Do you know the importance of true personalisation but struggle to implement an effective strategy? Don’t risk missing any critical steps. By implementing our best practices you too can achieve big results using true personalisation.
A study by Econsultancy found, businesses that use personalisation are seeing an average 19% sales uplift. A further 59% of marketers say they are achieving a good ROI from personalisation.
Want to achieve these results for your business? Here’s how…
1. Evaluate where you are now
Identify what type of recommendations you’re using (if any), and where they are. Map out your current customer journey and look at the value your current recommendations are providing.
2. Consider what you can do with personalisation
What types of data do you have about your customer, product or business that could be used to drive a more relevant and powerful experiences? Understanding small, seemingly insignificant pieces of information about each unique customer could make a big difference to the way you can adapt their experience.
3. Understand your consumer
To understand your customer (and to recommend the right products), personalisation uses four types of data: demographics, preferences, past behaviour and real-time behaviour. Demographics will provide your customer’s age, gender or location. While you can use data your customer has shared with you to define their preferences e.g. their favourite brand, it is important to compare both past and real-time behaviour to best define the products and categories your customers view. Real-time behaviour allows you to understand and provide relevant experiences for each customer. It’s no longer enough to personalise interactions using old and outdated information – your customers expect more.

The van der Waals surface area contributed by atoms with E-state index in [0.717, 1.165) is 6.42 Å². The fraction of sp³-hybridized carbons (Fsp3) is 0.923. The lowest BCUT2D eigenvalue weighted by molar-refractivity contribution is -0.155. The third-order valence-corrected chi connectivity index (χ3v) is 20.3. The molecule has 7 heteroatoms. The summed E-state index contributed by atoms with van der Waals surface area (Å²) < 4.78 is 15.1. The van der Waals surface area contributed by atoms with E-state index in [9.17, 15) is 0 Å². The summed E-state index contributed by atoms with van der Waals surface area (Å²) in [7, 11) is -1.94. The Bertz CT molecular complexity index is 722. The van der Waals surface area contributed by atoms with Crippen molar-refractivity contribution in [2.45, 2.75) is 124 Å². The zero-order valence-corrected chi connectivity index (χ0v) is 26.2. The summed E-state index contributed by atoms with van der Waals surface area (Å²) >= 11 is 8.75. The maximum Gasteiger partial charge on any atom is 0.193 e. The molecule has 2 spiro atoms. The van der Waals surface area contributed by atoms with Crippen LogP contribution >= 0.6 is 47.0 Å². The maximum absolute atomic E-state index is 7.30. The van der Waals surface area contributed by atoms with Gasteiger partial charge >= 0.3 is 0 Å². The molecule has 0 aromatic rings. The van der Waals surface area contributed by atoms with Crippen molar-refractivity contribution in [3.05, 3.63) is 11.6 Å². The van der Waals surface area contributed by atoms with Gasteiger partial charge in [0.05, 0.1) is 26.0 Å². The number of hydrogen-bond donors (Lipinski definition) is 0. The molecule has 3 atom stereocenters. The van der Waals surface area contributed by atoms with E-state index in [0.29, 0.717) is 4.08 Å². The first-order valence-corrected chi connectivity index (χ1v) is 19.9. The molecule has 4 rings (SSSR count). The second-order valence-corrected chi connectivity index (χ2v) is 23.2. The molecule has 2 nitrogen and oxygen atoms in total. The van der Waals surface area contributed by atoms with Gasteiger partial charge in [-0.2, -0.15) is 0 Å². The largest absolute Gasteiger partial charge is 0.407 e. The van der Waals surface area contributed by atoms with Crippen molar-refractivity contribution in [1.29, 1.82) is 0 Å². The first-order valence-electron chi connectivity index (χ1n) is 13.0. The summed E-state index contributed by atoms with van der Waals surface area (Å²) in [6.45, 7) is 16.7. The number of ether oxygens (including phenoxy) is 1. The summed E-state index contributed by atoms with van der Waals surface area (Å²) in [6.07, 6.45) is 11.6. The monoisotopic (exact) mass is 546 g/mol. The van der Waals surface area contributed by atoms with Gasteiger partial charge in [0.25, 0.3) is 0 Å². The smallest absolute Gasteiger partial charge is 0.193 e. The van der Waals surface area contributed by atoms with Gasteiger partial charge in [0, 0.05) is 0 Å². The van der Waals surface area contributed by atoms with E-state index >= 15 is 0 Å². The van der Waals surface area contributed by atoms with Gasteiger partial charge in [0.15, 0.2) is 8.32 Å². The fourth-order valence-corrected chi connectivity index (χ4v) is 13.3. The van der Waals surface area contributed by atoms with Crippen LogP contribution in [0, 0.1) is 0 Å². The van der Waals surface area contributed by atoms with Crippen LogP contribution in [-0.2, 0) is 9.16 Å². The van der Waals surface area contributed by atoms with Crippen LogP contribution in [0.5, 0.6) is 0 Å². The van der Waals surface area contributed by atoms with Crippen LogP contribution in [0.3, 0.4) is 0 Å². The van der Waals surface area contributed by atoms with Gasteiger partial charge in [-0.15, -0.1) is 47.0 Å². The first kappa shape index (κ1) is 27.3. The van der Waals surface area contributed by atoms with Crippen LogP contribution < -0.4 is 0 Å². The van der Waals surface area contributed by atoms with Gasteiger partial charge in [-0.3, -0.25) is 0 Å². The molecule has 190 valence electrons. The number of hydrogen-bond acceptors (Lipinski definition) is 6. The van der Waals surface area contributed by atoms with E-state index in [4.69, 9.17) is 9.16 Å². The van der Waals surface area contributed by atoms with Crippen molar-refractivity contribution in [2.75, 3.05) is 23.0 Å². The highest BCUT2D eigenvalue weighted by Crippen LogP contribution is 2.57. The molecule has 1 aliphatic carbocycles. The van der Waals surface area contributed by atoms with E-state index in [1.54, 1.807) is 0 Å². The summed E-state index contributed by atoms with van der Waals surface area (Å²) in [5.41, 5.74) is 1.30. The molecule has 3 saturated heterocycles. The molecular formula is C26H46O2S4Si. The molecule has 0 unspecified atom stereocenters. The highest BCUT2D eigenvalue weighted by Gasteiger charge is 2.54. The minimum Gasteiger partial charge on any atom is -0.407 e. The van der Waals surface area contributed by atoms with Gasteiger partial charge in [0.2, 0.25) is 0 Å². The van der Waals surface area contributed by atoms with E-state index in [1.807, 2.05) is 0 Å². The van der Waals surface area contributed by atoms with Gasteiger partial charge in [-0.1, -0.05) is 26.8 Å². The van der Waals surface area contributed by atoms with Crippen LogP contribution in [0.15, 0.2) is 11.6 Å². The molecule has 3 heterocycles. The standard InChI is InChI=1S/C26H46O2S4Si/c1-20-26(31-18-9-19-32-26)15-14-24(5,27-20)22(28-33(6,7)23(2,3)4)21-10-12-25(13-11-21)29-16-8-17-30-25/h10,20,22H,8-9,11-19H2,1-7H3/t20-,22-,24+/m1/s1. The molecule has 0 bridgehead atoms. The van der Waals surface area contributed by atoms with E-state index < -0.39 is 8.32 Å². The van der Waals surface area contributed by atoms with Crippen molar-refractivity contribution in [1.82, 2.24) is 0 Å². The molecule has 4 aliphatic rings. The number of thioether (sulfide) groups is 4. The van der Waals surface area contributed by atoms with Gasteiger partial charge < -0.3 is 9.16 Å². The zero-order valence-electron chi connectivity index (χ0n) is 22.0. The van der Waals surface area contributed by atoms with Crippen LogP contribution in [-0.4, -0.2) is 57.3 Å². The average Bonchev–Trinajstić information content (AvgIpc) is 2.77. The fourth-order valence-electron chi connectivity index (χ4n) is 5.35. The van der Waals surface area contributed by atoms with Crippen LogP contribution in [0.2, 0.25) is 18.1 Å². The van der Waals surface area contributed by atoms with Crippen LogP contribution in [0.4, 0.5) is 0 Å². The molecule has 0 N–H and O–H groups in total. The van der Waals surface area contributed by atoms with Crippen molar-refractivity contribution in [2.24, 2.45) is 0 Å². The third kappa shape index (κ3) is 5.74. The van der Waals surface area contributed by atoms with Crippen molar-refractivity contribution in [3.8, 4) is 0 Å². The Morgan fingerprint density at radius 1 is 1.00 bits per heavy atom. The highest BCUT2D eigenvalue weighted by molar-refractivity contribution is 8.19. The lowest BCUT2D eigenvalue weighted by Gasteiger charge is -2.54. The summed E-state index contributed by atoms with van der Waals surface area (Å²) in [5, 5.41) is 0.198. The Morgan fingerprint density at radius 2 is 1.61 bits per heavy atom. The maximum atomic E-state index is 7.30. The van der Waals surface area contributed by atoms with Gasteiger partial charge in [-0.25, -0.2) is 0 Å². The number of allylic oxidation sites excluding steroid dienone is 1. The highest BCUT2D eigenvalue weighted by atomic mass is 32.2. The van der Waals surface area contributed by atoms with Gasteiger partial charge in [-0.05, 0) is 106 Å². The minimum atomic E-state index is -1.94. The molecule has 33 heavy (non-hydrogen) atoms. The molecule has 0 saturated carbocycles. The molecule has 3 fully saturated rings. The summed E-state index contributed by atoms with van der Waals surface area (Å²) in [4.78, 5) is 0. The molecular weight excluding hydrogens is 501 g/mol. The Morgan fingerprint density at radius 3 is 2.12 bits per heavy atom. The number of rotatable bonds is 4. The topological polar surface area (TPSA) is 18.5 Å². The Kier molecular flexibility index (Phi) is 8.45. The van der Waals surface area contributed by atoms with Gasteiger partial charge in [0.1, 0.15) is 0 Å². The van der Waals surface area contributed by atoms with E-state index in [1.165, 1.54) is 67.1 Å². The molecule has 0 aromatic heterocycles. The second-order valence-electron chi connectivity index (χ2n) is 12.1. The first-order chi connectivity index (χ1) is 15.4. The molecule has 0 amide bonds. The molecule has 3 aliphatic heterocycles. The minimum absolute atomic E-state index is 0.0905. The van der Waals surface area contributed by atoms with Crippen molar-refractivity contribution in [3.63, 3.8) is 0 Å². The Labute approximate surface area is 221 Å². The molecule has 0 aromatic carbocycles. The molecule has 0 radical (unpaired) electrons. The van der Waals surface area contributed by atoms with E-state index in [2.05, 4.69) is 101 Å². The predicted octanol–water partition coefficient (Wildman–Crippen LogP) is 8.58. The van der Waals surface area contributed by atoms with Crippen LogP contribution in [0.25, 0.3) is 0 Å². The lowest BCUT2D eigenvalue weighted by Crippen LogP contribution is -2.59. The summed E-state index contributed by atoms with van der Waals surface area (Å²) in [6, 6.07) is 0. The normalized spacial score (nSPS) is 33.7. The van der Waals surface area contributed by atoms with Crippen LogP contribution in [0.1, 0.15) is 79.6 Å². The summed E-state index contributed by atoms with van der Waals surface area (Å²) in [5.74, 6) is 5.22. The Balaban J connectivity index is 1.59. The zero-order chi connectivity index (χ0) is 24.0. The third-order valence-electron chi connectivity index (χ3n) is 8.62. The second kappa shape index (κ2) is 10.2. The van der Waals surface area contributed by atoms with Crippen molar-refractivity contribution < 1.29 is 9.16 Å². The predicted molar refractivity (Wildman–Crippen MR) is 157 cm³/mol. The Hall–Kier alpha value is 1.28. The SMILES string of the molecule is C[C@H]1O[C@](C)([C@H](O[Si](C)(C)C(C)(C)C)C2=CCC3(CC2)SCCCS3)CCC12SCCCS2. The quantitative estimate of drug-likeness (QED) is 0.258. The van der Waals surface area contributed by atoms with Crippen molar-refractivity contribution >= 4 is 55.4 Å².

These four types of data must be used holistically to be effective. Together, this data will enable your marketing to be relevant and far more likely to engage each customer with the right content, for the right reason at the right time.
4. Use the right technology
Your business will benefit from self-learning analytics. Without this, personalisation technology is limited to suggesting products or content based on what each customer has browsed or purchased. Self-learning analytics use intelligence to help you to predict a much broader set of articles, products or topics they are likely to be interested in.
Programs which provide features to help with personalisation are a great tool. However, with many providers claiming to offer some level of personalisation – from basic to large and expensive systems – you need to make sure you choose technology that meets your needs now and in the long term.
5. Provide the right recommendations
Once you understand your consumer you can provide the right recommendations at the right time. Your recommendations must be personally relevant to each customer and integrate with what they are doing right now. They should provide a seamless experience, full of helpful, timely and relevant surprises. Unlike crowd recommendations which can be overly-obvious, personalization is subtle and blends into the background.
6. Stay personal across multiple channels
40% of consumers state it is very important to be able to purchase from a retailer via different channels. Additionally, 50% said that multi-channel purchasing is important to them. Take advantage of the many platforms available to you including the web, email, mobile, social media and phone calls.
Creating personalised experiences across multiple channels doesn’t need to be expensive or resource-heavy. Using a single automation platform can save you significant time.
7. Deliver consistency across all channels
The messages you deliver must be consistent across all channels to enhance your brand image. Social media must be kept up-to-date with relevant information and email campaigns should be implemented and optimised. It is also important that these online experiences translate seamlessly for mobile use. Speaking of mobile, opportunities such as real-time SMS offers should not be forgotten.
8. Test, Test and Test
Unsurprisingly, testing is still not a part of the day-to-day eCommerce workload. But testing is the only way to decide whether designs, features, tools and services (whether developed in-house or from a third-party) actually make a difference. Take the metrics that matter to you (like revenue and conversion rate), but track others (like page speed and pages to purchase) that, if improved, will result in happier and loyal customers.